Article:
What makes an intellectual? What is the basis of property? What is the relationship between the life of the mind and the sensual world?
Curator Yoko Ott and artist Matthew Offenbacher teamed up to investigate the aesthetic power of objects and ideas in the lives of artists, curators, and university professors by carefully pairing thirteen artists with thirteen professional thinkers. The artists were asked to visit their assigned person’s workplace, engage them in conversation, and select several things to borrow for the duration of the exhibition. The objects brought back from these expeditions—tools, raw materials, décor, texts, and other (harder to classify) items—have been installed by the artists in a setting especially designed by Ott and Offenbacher. The resulting exhibition is a hands-on database: a non-hierarchical collection of objects available for reading, touching, and looking.
Among the 430 objects collected: a die-cast 1957 Chevy Bel-Air model car, a translation of Spinoza’s famous ring in unfired clay and gold spray paint, a vial of buckminsterfullerene, fossil teeth, two full bookshelves of art books and periodicals, suggestions from the chief curator of the Frye Art Museum on how to approach a problem, an odd clear cast-plastic fork, an old typewriter, a beat-up copy of Dr. Ruth Westheimer’s The Art of Arousal.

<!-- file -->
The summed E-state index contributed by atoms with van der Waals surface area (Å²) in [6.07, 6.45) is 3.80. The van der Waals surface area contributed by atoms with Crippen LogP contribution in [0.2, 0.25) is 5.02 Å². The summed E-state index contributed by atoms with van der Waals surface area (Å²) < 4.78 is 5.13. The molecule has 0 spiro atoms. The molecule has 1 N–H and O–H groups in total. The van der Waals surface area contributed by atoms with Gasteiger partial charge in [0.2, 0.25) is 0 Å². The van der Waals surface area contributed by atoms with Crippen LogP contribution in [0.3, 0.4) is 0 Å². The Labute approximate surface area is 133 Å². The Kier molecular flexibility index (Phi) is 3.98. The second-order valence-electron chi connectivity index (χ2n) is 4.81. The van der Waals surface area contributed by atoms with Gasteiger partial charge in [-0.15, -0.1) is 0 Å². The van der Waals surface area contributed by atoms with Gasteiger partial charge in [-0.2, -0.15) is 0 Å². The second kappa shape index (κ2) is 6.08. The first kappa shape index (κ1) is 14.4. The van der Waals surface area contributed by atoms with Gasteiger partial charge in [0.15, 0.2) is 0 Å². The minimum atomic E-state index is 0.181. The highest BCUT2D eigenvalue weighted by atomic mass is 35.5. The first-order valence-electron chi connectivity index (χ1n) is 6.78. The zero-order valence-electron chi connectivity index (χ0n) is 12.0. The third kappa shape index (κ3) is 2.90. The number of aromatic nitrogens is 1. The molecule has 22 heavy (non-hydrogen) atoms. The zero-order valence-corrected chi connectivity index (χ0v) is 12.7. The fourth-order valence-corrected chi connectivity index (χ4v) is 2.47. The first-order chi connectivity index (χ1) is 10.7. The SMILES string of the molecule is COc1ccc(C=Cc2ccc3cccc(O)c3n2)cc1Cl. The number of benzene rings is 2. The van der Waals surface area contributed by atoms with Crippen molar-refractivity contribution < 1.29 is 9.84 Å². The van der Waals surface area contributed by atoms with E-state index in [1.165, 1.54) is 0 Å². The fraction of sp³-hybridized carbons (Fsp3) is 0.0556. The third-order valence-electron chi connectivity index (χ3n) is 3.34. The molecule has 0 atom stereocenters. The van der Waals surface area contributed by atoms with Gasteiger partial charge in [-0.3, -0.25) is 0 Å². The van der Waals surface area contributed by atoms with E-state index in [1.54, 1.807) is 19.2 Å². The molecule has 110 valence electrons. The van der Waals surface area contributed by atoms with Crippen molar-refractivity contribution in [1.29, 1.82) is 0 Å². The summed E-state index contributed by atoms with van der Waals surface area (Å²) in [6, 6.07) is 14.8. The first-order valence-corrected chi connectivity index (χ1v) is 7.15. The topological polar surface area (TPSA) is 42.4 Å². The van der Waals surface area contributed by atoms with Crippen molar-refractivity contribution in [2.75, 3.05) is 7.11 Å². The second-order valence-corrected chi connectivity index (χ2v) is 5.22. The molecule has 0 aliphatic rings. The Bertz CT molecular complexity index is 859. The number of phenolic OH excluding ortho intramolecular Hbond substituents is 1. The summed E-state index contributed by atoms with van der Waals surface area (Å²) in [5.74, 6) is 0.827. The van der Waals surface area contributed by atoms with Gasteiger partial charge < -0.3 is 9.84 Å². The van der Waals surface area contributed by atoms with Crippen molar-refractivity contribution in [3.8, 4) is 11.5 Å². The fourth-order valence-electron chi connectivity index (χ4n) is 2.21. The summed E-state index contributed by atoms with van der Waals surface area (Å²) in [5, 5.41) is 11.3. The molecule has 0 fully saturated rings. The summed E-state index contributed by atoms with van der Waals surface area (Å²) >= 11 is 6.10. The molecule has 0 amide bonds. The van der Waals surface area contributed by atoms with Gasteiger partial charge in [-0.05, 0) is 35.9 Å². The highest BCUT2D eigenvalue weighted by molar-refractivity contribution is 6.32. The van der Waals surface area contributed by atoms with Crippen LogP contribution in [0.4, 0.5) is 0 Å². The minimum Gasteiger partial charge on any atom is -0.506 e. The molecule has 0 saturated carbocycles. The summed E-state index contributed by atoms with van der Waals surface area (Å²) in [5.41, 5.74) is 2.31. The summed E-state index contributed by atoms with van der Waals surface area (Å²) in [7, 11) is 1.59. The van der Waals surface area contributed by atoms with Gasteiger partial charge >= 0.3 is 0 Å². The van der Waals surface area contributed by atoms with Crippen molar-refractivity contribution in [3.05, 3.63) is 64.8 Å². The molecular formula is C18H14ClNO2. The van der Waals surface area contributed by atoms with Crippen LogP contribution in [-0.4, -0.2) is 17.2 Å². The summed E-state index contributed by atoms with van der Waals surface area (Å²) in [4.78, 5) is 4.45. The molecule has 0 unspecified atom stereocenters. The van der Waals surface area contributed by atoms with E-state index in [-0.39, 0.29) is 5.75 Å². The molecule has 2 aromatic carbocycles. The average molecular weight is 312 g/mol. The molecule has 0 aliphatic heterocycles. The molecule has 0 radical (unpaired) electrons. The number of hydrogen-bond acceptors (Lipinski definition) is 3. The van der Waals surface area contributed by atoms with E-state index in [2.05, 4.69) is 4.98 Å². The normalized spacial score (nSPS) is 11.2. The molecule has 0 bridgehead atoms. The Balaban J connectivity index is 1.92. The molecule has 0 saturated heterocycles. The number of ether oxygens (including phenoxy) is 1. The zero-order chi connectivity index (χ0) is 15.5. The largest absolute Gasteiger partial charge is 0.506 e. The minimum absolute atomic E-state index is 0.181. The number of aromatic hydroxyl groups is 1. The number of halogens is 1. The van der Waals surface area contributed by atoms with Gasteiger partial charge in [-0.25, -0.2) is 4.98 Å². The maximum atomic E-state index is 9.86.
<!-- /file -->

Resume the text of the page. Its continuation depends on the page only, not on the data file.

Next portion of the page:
The tableau of objects in Intellectual Property suggests rich and complex ideas about what intellectual work looks like today. Some themes which have emerged: an interest in decreasing the specialization and fragmentation of separate disciplines, an emphasis on the physical over the virtual, a celebration of amateur enthusiasms and creative misunderstandings, and a desire to make space for the production of new kinds of knowledge. This trip back to the time of wunderkammers, to the very beginning of the Enlightenment, is to imagine—if only for a moment—a place where science, art, philosophy, and literature are not estranged.
Tina Lee was our amazing assistant curator who took many of the photographs on this website, our very talented carpenter was Scott Lawrimore. A special thank-you to all the participating artists, professors, and curators who have been incredibly generously with their time, effort and expertise.